- As previously mentioned, the excel pivot table has not been fully specified yet, and the guidelines used to differentiate different layers of the structure might be vague. So, it is possible to continue working on fully specifying all the chapters of the lawbook. It is also possible to make the guidelines used more specific.
- While specifying the skills, it was discovered that some skills are dependent on the output of other skills. For example, the skill “Ball position identify (X,Y)” needs the skill “Ball identify” as it is not possible to know the position of the ball without first identifying the ball. So, the dependencies between skills could be specified to further add to the value of the database.
- Some pattern was also observed in the skills used. For example, some skills were related to the ball, other to the players and other to both the ball and the player. Visually presenting these patterns could also add to the value of the functional specification, as the implementation team would have information regarding closely related skills. This could further ease implementation decisions. For example, the implementation team could decide to join “Ball position identify (X,Y)” and “Ball height identify (Z)” as one implementation package.
- Task and skill names were kept as minimalistic as possible. As a result, it was observed that there were different interpretations of the names used. To solve this problem, without increasing the name complexity, is to add an extra information tab in the database and link it to the short name of the task or skill.
- It is respectively hard to populate a pivot table, finding a faster process to populate the table, or changing the structure of the database to be better suited for the intended function would greatly ease populating and editing the database.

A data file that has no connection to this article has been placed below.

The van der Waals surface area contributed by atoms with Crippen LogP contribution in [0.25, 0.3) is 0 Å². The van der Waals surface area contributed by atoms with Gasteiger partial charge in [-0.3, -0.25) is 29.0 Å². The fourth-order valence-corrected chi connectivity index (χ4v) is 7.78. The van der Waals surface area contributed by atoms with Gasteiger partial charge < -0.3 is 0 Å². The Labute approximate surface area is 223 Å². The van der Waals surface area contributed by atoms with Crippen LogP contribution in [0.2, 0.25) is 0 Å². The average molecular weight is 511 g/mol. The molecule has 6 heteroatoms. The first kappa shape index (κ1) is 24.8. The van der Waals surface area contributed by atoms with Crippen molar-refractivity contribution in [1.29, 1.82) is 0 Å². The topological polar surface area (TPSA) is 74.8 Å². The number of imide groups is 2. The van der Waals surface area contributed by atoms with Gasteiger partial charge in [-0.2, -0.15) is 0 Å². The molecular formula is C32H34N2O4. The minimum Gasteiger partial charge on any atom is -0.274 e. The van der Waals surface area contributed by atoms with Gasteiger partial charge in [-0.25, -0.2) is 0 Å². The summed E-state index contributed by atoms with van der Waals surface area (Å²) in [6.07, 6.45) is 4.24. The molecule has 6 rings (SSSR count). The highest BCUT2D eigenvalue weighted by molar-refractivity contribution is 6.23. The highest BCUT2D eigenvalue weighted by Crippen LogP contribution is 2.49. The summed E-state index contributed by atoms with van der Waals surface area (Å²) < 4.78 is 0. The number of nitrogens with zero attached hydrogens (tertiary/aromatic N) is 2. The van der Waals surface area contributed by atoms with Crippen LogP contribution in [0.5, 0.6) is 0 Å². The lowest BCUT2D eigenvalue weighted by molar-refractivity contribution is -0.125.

- The database could also be used as a tracking document, in which the each year reports the component they have implemented, and the requirements that their component satisfies.
Visualization of game state flow
- As previously mentioned, some game states are not yet specified to the intended level of detail. The visualization would be more complete if all the game states are fully specified.
- The visualization in its current state was intended to reach the task level of specification, but the same concept could be expanded to include the skill level as well.
- The semantics behind the symbols and arrow colors used in the visualization do not follow any global standards. The value of the visualization would greatly increase if the semantics followed a global standard. This will decrease the effort needed to understand the visualization and will widen the targeted audience.
The functional specification as a whole
The database and the visualization were intended to be 2 closely related documents, but due to time constraints, they were developed parallelly. As a result, they are not fully synchronized. For example, different naming is used to represent similar things. Synchronizing both documents would further reduce the effort needed by implementation teams to use these documents.
In the current state of the database and visualization, even after synchronizing them, it will always be needed to manually synchronize changes between them. That is a very labor-intensive process. The maintainability of the functional specification would be better if both the database and visualization were joined into a single software package.
Expand the scope of the functional specification beyond the lawbook
Currently the functional specification is limited to the law in the lawbook, but it could be extended to other parts of the project, such as the communication functionalities.
The scope of global architecture is way broader than just functional specifications. Future architecture teams could expand the global architecture by creating global design concepts, and choosing the most suitable design, or they could formulate specific requirements for the entire system.